As such, the digital currency has officially forked and split in two: bitcoin cash and bitcoin.
Miners were able to seek out bitcoin cash beginning Tuesday morning, and the cryptocurrency-focused news website CoinDesksaid the first bitcoin cash was mined at about 2:20 p.m. ET.
"There seems to be some technical issues that might be slowing it down, but yes, the fork has happened," Peter Borovykh of Blockchain Driven, a blockchain technology company, told Business Insider earlier on Tuesday.
Miners are the folks who solve complex computer problems using software to unleash digital coins into the market. It took a couple of hours after the official fork for miners to unlock the first bitcoin cash coins.
"It seems as if people overestimated the mining power, or the support from miners — hence, it is taking far longer than most expected," Iqbal Gandham, the UK managing director at the social investment network eToro, said in a statement sent to Business Insider just before the split.
Bitcoin was the first digital currency built on blockchain technology, in which transactions are independently verified by the network without the need of a middleman like a bank. Bitcoin cash is built on the same blockchain network as bitcoin, but the new software increases the size of the "blocks" that make up the network to allow it to process more information.
Supporters of the newly formed bitcoin cash believe the currency will "breath new life into" the nearly 10-year-old bitcoin by addressing some of the issues facing bitcoin of late, such as slow transaction speeds.
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Bitcoin power brokers have been squabbling over the rules that should guide the cryptocurrency's blockchain network.
On one side are the so-called core developers. They are in favor of smaller bitcoin blocks, which they say are less vulnerable to hacking. On the other side are the miners, who want to increase the size of blocks to make the network faster and more scalable.
Until last week, the solution known as Segwit2x, which would double the size of bitcoin blocks to 2 megabytes, seemed to have universal support.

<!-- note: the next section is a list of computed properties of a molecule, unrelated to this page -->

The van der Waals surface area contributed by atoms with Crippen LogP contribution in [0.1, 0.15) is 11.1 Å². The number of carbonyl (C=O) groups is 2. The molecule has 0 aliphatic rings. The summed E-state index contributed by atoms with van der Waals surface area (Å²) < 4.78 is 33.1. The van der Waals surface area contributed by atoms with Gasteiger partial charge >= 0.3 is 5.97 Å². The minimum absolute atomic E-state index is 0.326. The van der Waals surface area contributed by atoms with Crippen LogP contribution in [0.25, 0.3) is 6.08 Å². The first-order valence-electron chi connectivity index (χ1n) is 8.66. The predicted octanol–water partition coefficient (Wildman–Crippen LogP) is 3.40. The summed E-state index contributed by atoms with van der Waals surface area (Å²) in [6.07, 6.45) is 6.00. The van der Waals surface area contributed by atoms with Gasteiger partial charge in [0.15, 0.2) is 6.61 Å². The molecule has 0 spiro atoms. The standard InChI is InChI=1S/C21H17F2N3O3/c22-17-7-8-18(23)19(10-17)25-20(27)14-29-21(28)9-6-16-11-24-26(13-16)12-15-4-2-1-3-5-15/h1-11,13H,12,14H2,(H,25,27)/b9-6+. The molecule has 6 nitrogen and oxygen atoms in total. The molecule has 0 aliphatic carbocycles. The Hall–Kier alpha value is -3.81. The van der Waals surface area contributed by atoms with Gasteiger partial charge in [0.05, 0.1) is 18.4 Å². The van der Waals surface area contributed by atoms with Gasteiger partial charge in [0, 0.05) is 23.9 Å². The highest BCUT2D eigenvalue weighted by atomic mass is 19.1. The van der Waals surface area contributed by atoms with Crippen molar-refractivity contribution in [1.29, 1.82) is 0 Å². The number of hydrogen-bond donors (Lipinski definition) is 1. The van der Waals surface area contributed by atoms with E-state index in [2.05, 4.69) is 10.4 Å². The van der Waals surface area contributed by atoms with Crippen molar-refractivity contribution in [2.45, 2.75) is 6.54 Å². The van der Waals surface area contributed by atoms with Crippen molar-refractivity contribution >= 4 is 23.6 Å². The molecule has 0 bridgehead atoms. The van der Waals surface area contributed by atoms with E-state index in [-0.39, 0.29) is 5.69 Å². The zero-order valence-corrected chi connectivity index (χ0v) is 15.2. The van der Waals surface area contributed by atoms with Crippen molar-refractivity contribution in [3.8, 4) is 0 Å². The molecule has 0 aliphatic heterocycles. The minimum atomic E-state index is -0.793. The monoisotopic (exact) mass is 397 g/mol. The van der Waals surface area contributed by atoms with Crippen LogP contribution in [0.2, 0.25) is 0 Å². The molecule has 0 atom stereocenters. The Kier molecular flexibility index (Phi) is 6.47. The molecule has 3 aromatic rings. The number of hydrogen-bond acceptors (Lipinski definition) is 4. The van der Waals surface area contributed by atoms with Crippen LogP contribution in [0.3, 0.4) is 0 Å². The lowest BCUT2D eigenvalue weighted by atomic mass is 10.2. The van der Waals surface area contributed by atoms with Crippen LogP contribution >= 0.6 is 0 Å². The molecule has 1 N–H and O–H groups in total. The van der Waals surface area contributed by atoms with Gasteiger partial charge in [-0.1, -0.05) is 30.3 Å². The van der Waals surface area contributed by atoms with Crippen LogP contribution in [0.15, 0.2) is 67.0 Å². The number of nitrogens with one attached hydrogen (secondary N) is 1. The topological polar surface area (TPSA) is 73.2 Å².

Then bitcoin cash came along. The solution is a fork of the bitcoin system. The new software has all the history of the old platform; however, bitcoin cash blocks have a capacity 8 megabytes.
Bitcoin cash came out of left field, according to Charles Morris, a chief investment officer of NextBlock Global, an investment firm with digital assets.
"A group of miners who didn't like SegWit2x are opting for this new software that will increase the size of blocks from the current 1 megabyte to 8," Morris told Business Insider.
To be sure, only a minority of bitcoin miners and bitcoin exchanges have said they will support the new currency.
Investors who have their bitcoin on exchanges or wallets that support the new currency will soon see their holdings double, with one unit in bitcoin cash added for every bitcoin. But that doesn't mean the value of investors' holdings will double.
Because bitcoin cash will initially draw its value from bitcoin's market cap, it will most likely cause bitcoin's value to drop by an amount proportional to its adoption. Bitcoin was already trading down by 5.78% at $2,715 on Tuesday following word that bitcoin cash had gone live. Morris told Business Insider that bitcoin cash was trading in the futures market for about $200 to $400 last week, suggesting that's the range it would fall in during regular trading.
Kraken, a bitcoin exchange, tweeted Tuesday morning that it was experiencing delays getting bitcoin cash to show on user's accounts.
"Please note," the exchange said, that bitcoin cash "balances have not been credit yet." It added that it was "working to credit as soon as possible."
Numerous exchanges have said they won't back bitcoin cash.
"In the event of two separate blockchains after August 1, 2017 we will only support one version," David Farmer, the director of Biz Ops at Coinbase, a cryptocurrency exchange, wrote in a blog post. "We have no plans to support the bitcoin cash fork."
Coinbase has served nearly 9 million customers across 32 countries, according to the firm's website. The firm has enabled the exchange of over $20 billion worth of digital currency.
But just because some big players won't get behind it doesn't necessarily mean bitcoin cash will be a dud or that it couldn't eventually usurp the original bitcoin. Miners may rally behind bitcoin cash if it turns out to be the better digital currency.
"Bitcoin cash has a chance to become the dominant cryptocurrency contingent upon its ability to gain trust and support from both current and new players as well as security of its network," Borovykh of Blockchain Driven said. "Due to, at least temporary, solution of the scalability issues, bitcoin cash could attract more new capital to the entire crypto space, thus helping increase overall market cap."
Arthur Hayes, the CEO of BitMex, a bitcoin derivative exchange, told Business Insider he thought a fork would benefit the cryptocurrency in the long run after some short-term volatility and confusion.
"There are people with billions of dollars of skin in the game," Hayes said. "And they will ultimately go with the superior bitcoin network, and the market will follow."